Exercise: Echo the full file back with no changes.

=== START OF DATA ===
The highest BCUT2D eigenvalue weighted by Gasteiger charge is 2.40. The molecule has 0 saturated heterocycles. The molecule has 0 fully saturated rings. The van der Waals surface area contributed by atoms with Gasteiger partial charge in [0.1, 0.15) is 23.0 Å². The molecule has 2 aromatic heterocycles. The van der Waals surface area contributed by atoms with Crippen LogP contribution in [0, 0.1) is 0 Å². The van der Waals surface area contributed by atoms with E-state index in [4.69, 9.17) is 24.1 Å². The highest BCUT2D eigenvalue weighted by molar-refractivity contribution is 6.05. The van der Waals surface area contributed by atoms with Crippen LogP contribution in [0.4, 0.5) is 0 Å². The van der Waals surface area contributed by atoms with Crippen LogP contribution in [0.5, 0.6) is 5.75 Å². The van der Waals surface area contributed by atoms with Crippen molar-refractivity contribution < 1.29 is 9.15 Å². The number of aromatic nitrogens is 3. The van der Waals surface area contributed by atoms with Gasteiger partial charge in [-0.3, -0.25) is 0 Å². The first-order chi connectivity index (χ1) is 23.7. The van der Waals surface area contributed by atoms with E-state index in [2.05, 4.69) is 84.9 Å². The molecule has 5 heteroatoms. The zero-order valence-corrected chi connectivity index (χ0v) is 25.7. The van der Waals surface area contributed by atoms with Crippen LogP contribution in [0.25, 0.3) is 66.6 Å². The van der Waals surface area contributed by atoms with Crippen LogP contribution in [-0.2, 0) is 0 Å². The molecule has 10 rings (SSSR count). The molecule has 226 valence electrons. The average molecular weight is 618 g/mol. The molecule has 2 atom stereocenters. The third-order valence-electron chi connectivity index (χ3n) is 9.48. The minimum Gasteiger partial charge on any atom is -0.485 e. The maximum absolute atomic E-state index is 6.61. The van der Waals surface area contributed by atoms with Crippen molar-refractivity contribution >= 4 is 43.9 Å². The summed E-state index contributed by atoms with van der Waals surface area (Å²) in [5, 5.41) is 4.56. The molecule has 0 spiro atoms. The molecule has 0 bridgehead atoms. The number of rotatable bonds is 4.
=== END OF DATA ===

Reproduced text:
The highest BCUT2D eigenvalue weighted by Gasteiger charge is 2.40. The molecule has 0 saturated heterocycles. The molecule has 0 fully saturated rings. The van der Waals surface area contributed by atoms with Gasteiger partial charge in [0.1, 0.15) is 23.0 Å². The molecule has 2 aromatic heterocycles. The van der Waals surface area contributed by atoms with Crippen LogP contribution in [0, 0.1) is 0 Å². The van der Waals surface area contributed by atoms with E-state index in [4.69, 9.17) is 24.1 Å². The highest BCUT2D eigenvalue weighted by molar-refractivity contribution is 6.05. The van der Waals surface area contributed by atoms with Crippen LogP contribution in [0.4, 0.5) is 0 Å². The van der Waals surface area contributed by atoms with Crippen LogP contribution in [0.5, 0.6) is 5.75 Å². The van der Waals surface area contributed by atoms with Crippen molar-refractivity contribution < 1.29 is 9.15 Å². The number of aromatic nitrogens is 3. The van der Waals surface area contributed by atoms with Gasteiger partial charge in [-0.3, -0.25) is 0 Å². The first-order chi connectivity index (χ1) is 23.7. The van der Waals surface area contributed by atoms with E-state index in [2.05, 4.69) is 84.9 Å². The molecule has 5 heteroatoms. The zero-order valence-corrected chi connectivity index (χ0v) is 25.7. The van der Waals surface area contributed by atoms with Crippen LogP contribution in [0.25, 0.3) is 66.6 Å². The van der Waals surface area contributed by atoms with Crippen LogP contribution in [-0.2, 0) is 0 Å². The molecule has 10 rings (SSSR count). The molecule has 226 valence electrons. The average molecular weight is 618 g/mol. The molecule has 2 atom stereocenters. The third-order valence-electron chi connectivity index (χ3n) is 9.48. The minimum Gasteiger partial charge on any atom is -0.485 e. The maximum absolute atomic E-state index is 6.61. The van der Waals surface area contributed by atoms with Crippen molar-refractivity contribution >= 4 is 43.9 Å². The summed E-state index contributed by atoms with van der Waals surface area (Å²) in [5, 5.41) is 4.56. The molecule has 0 spiro atoms. The molecule has 0 bridgehead atoms. The number of rotatable bonds is 4.